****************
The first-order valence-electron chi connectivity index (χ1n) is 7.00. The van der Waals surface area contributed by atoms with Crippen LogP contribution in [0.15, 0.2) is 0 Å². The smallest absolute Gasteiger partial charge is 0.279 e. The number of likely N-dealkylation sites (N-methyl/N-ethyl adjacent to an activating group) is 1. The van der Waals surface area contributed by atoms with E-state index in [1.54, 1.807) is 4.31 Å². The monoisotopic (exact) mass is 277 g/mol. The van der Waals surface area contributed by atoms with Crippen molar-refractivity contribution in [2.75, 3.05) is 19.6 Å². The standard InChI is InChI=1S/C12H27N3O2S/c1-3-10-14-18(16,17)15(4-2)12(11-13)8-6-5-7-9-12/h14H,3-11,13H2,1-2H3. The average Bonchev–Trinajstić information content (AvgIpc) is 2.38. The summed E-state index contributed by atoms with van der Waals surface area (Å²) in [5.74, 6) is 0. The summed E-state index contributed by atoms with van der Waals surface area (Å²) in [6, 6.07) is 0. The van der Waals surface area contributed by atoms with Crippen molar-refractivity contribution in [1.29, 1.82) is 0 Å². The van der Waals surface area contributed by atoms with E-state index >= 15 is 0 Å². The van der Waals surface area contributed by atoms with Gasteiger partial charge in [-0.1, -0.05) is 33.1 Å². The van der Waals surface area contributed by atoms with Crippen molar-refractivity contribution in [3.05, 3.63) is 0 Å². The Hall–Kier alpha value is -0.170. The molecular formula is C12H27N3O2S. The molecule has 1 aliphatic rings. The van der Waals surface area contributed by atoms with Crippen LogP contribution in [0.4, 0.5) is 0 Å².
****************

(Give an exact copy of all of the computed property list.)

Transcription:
The first-order valence-electron chi connectivity index (χ1n) is 7.00. The van der Waals surface area contributed by atoms with Crippen LogP contribution in [0.15, 0.2) is 0 Å². The smallest absolute Gasteiger partial charge is 0.279 e. The number of likely N-dealkylation sites (N-methyl/N-ethyl adjacent to an activating group) is 1. The van der Waals surface area contributed by atoms with E-state index in [1.54, 1.807) is 4.31 Å². The monoisotopic (exact) mass is 277 g/mol. The van der Waals surface area contributed by atoms with Crippen molar-refractivity contribution in [2.75, 3.05) is 19.6 Å². The standard InChI is InChI=1S/C12H27N3O2S/c1-3-10-14-18(16,17)15(4-2)12(11-13)8-6-5-7-9-12/h14H,3-11,13H2,1-2H3. The average Bonchev–Trinajstić information content (AvgIpc) is 2.38. The summed E-state index contributed by atoms with van der Waals surface area (Å²) in [5.74, 6) is 0. The summed E-state index contributed by atoms with van der Waals surface area (Å²) in [6, 6.07) is 0. The van der Waals surface area contributed by atoms with Crippen molar-refractivity contribution in [1.29, 1.82) is 0 Å². The van der Waals surface area contributed by atoms with E-state index >= 15 is 0 Å². The van der Waals surface area contributed by atoms with Gasteiger partial charge in [-0.1, -0.05) is 33.1 Å². The van der Waals surface area contributed by atoms with Crippen molar-refractivity contribution in [3.05, 3.63) is 0 Å². The Hall–Kier alpha value is -0.170. The molecular formula is C12H27N3O2S. The molecule has 1 aliphatic rings. The van der Waals surface area contributed by atoms with Crippen LogP contribution in [0.4, 0.5) is 0 Å².